However convincing this indictment may seem in view of what
actually happened, it is nevertheless open to many objections.
If the decline of the Republic is to be ascribed chiefly to the
defects of the worst constitution then to be found in Europe, as
most historians agree, then the first and most indispensable step
in the regeneration of Poland must be to get rid of this constitu-
tion, and to establish a government capable of concentrating the
strength of the nation for great national tasks, of repressing the
evil tendencies, and of creating and fostering the ameliorating
forces. The material and moral resources of the country were not
altogether inadequate; the worst evil was the lack of a govern-
ment able to make use of them. In our opinion, the Polish
patriots of that time were right in raising the political reform to
the first plane. But no such reform was possible as long as Russia
retained her control over the country. Moreover, the indictment
in question rests upon the utterly unproved and unprovable
hypothesis that Poland's integrity was safe as long as the nation
submitted passively to the Russian protectorate. It assumes that
under the beneficent auspices of Russia the Republic could have
looked forward to a long unbroken period of peace, recuperation,
and steady progress; and that Poland could have afforded to re-
main for a generation or two unarmed and defenceless, trusting
solely to the protection of her great neighbor. The men of the
Four Years' Diet refused to make so naive an assumption. Since
1772 they had lived in constant fear of a new partition; they
knew that every crisis in the North put their political existence
in peril; they believed that they could never be safe as long as the
country remained in its helpless condition, dependent solely upon
the mercy of the foreign Powers. In this case, too, it is difficult
to blame them. We do not believe that the Empress was so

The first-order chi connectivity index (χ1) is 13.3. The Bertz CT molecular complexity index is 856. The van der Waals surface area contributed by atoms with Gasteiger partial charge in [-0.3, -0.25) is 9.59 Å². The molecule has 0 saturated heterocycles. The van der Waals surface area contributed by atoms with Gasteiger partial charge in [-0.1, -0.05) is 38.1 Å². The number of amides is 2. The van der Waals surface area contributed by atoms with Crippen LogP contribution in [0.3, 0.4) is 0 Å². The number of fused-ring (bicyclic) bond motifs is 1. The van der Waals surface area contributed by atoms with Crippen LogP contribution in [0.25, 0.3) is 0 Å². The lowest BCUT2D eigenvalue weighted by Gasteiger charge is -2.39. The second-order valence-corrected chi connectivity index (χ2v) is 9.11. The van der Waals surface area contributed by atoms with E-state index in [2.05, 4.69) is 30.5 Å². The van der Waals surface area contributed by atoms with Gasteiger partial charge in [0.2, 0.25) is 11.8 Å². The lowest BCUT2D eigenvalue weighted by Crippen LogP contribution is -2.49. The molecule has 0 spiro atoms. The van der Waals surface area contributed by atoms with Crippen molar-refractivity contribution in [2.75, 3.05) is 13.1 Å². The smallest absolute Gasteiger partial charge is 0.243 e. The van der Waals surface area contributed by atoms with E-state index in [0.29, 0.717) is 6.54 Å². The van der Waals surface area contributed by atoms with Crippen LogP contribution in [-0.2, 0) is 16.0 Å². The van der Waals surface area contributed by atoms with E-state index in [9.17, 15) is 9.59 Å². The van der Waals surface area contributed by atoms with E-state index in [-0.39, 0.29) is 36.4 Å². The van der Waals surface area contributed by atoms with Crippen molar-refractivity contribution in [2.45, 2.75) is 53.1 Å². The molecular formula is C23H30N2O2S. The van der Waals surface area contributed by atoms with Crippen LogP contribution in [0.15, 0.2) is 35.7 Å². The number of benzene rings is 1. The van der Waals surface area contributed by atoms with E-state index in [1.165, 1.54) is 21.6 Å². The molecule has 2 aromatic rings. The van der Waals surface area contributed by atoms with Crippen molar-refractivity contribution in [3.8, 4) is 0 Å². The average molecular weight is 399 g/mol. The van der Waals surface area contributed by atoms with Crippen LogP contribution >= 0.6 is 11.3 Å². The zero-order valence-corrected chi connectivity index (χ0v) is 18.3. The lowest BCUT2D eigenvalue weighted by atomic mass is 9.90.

averse to a new partition as is commonly asserted. At any rate,
it is not at all certain that in case of a serious crisis in general
European politics she would not have decided to free herself
from embarrassments by a new partition, no matter how docile
the Poles might have shown themselves. It has already been
pointed out that the rest of Europe constantly expected a further
dismemberment of the Republic, and that this had become, one


might almost say, the accepted formula for settling conflicts
between the great Eastern Powers. When one recalls, moreover,
how long and assiduously Potemkin pursued his designs against
the Republic; how seriously a partition was discussed at St.
Petersburg in almost every year of the Oriental crisis, in 1789,
1790, 1791 — and that not so much as a means of punishing
Poland as of disarming the hostility of Prussia; and how readily
the Empress succumbed to the temptation of a new partition
in 1792; one can hardly avoid the conclusion that submission to
Russia afforded no guarantee of security to Poland, and that the
policy advocated by Stanislas offered no more certainty of salva-
tion than the policy adopted by the Patriots. Indeed, it is
probable that had Poland remained submissive and passive, she
would have fallen a victim to a new partition and to the loss of her
political existence sooner or later — with the sole difference that
then she would have perished shamefully, and her ruin would have
been infinitely more deserved.

The general European crisis following the outbreak of the
Oriental war offered the Poles a great opportunity and forced
them to make a great decision. Three courses lay open to them:
alliance with Russia, alliance with Prussia, or timorous neutrality.
An alliance with Russia could have been purchased by bartering
away still more of the sovereignty of the Republic, and by hand-
ing over the nation's army, its fortresses, and its richest provinces
to Potemkin, whose ambitions to become King of Dacia, Duke of
the Ukraine, or liberator of the ' oppressed ' Orthodox people
were tolerably well known at Warsaw. It would almost certainly
have drawn down upon the country an attack from Prussia, and
one may imagine how much protection Poland would have re-
ceived from Catherine, absorbed, as she was, with the two severe
wars she already had on her hands. Neutrality would apparently
have been the worst of all courses, for it would have left the
Republic exposed unaided to aggressions from both sides. The
Four Years' Diet decided in favor of alliance with Prussia;
decided to seize what seemed to be a unique and, if lost, irre-
coverable opportunity; decided to attempt at once the great
venture of throwing off the foreign yoke and putting through the


political reforms, without which no solid national revival was

The attempt itself was justifiable enough, but was it well
carried out ? On the whole, we think the effort was distinctly-
creditable. The Diet displayed an energy, a patriotic enthusiasm,